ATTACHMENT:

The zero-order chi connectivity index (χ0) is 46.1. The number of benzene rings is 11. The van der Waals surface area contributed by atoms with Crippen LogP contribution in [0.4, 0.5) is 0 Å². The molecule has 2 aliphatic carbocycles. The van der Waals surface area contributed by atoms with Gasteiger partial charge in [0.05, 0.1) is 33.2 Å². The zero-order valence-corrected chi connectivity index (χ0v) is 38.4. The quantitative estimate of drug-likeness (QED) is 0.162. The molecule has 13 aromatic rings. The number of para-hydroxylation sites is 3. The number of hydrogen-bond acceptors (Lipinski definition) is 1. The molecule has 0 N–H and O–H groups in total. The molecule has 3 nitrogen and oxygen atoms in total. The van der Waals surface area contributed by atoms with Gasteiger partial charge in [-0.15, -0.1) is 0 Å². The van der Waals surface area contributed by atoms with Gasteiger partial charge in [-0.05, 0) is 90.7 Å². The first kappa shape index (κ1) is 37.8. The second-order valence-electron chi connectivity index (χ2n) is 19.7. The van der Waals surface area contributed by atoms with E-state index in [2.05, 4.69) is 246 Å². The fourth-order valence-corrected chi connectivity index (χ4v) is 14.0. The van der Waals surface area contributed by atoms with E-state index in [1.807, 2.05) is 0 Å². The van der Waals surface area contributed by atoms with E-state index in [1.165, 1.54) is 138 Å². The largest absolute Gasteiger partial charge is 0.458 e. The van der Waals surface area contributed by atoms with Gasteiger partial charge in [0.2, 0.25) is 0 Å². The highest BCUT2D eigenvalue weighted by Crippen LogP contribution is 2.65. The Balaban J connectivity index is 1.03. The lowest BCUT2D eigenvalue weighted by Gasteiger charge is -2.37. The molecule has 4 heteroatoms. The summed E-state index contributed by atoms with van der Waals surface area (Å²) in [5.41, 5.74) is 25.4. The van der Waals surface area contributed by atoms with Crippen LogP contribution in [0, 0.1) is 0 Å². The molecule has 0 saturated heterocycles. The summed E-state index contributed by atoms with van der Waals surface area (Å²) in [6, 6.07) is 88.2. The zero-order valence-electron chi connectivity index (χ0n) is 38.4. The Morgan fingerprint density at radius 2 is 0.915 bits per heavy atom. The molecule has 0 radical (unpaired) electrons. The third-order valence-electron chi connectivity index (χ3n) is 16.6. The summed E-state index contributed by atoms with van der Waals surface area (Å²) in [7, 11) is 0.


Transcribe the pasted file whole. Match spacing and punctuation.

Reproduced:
The zero-order chi connectivity index (χ0) is 46.1. The number of benzene rings is 11. The van der Waals surface area contributed by atoms with Crippen LogP contribution in [0.4, 0.5) is 0 Å². The molecule has 2 aliphatic carbocycles. The van der Waals surface area contributed by atoms with Gasteiger partial charge in [0.05, 0.1) is 33.2 Å². The zero-order valence-corrected chi connectivity index (χ0v) is 38.4. The quantitative estimate of drug-likeness (QED) is 0.162. The molecule has 13 aromatic rings. The number of para-hydroxylation sites is 3. The number of hydrogen-bond acceptors (Lipinski definition) is 1. The molecule has 0 N–H and O–H groups in total. The molecule has 3 nitrogen and oxygen atoms in total. The van der Waals surface area contributed by atoms with Gasteiger partial charge in [-0.15, -0.1) is 0 Å². The van der Waals surface area contributed by atoms with Gasteiger partial charge in [-0.05, 0) is 90.7 Å². The first kappa shape index (κ1) is 37.8. The second-order valence-electron chi connectivity index (χ2n) is 19.7. The van der Waals surface area contributed by atoms with E-state index in [2.05, 4.69) is 246 Å². The fourth-order valence-corrected chi connectivity index (χ4v) is 14.0. The van der Waals surface area contributed by atoms with E-state index in [1.807, 2.05) is 0 Å². The van der Waals surface area contributed by atoms with E-state index in [1.165, 1.54) is 138 Å². The largest absolute Gasteiger partial charge is 0.458 e. The van der Waals surface area contributed by atoms with Gasteiger partial charge in [0.2, 0.25) is 0 Å². The highest BCUT2D eigenvalue weighted by Crippen LogP contribution is 2.65. The Balaban J connectivity index is 1.03. The lowest BCUT2D eigenvalue weighted by Gasteiger charge is -2.37. The molecule has 4 heteroatoms. The summed E-state index contributed by atoms with van der Waals surface area (Å²) in [5.41, 5.74) is 25.4. The van der Waals surface area contributed by atoms with Crippen LogP contribution in [0, 0.1) is 0 Å². The molecule has 0 saturated heterocycles. The summed E-state index contributed by atoms with van der Waals surface area (Å²) in [6, 6.07) is 88.2. The zero-order valence-electron chi connectivity index (χ0n) is 38.4. The Morgan fingerprint density at radius 2 is 0.915 bits per heavy atom. The molecule has 0 radical (unpaired) electrons. The third-order valence-electron chi connectivity index (χ3n) is 16.6. The summed E-state index contributed by atoms with van der Waals surface area (Å²) in [7, 11) is 0.